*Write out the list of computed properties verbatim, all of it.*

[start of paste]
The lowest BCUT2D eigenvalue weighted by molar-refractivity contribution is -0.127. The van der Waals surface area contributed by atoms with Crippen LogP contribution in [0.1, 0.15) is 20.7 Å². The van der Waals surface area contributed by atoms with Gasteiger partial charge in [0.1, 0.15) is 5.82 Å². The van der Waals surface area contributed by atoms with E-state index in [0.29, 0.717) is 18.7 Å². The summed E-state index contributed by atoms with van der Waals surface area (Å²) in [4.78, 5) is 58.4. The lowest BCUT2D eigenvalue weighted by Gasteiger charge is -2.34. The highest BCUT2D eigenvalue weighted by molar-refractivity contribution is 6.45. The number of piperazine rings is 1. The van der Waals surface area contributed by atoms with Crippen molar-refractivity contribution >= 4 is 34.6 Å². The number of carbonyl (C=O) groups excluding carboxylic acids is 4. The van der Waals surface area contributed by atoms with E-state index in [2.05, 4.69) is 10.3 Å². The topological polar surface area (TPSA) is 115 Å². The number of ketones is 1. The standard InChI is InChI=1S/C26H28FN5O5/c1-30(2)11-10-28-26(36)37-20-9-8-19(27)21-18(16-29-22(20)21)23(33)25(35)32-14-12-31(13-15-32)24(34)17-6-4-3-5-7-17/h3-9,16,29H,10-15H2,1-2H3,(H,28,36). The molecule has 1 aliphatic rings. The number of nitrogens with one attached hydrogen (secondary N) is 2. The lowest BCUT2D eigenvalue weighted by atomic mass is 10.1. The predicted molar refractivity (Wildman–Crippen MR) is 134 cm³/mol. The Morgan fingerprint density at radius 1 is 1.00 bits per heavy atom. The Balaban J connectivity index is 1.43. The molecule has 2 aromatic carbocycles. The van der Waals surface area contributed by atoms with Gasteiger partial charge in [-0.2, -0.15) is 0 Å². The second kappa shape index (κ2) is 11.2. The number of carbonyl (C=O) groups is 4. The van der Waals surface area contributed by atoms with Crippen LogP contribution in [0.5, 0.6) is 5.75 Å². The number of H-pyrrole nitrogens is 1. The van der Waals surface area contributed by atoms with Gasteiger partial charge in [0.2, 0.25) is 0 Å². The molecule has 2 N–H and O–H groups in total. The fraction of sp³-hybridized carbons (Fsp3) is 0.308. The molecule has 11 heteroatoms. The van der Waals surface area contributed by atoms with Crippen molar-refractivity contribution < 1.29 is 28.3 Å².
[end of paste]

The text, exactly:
The lowest BCUT2D eigenvalue weighted by molar-refractivity contribution is -0.127. The van der Waals surface area contributed by atoms with Crippen LogP contribution in [0.1, 0.15) is 20.7 Å². The van der Waals surface area contributed by atoms with Gasteiger partial charge in [0.1, 0.15) is 5.82 Å². The van der Waals surface area contributed by atoms with E-state index in [0.29, 0.717) is 18.7 Å². The summed E-state index contributed by atoms with van der Waals surface area (Å²) in [4.78, 5) is 58.4. The lowest BCUT2D eigenvalue weighted by Gasteiger charge is -2.34. The highest BCUT2D eigenvalue weighted by molar-refractivity contribution is 6.45. The number of piperazine rings is 1. The van der Waals surface area contributed by atoms with Crippen molar-refractivity contribution >= 4 is 34.6 Å². The number of carbonyl (C=O) groups excluding carboxylic acids is 4. The van der Waals surface area contributed by atoms with E-state index in [2.05, 4.69) is 10.3 Å². The topological polar surface area (TPSA) is 115 Å². The number of ketones is 1. The standard InChI is InChI=1S/C26H28FN5O5/c1-30(2)11-10-28-26(36)37-20-9-8-19(27)21-18(16-29-22(20)21)23(33)25(35)32-14-12-31(13-15-32)24(34)17-6-4-3-5-7-17/h3-9,16,29H,10-15H2,1-2H3,(H,28,36). The molecule has 1 aliphatic rings. The number of nitrogens with one attached hydrogen (secondary N) is 2. The lowest BCUT2D eigenvalue weighted by atomic mass is 10.1. The predicted molar refractivity (Wildman–Crippen MR) is 134 cm³/mol. The Morgan fingerprint density at radius 1 is 1.00 bits per heavy atom. The Balaban J connectivity index is 1.43. The molecule has 2 aromatic carbocycles. The van der Waals surface area contributed by atoms with Gasteiger partial charge in [-0.2, -0.15) is 0 Å². The second kappa shape index (κ2) is 11.2. The number of carbonyl (C=O) groups is 4. The van der Waals surface area contributed by atoms with Crippen LogP contribution in [0.5, 0.6) is 5.75 Å². The number of H-pyrrole nitrogens is 1. The van der Waals surface area contributed by atoms with Gasteiger partial charge in [0.2, 0.25) is 0 Å². The molecule has 2 N–H and O–H groups in total. The fraction of sp³-hybridized carbons (Fsp3) is 0.308. The molecule has 11 heteroatoms. The van der Waals surface area contributed by atoms with Crippen molar-refractivity contribution < 1.29 is 28.3 Å².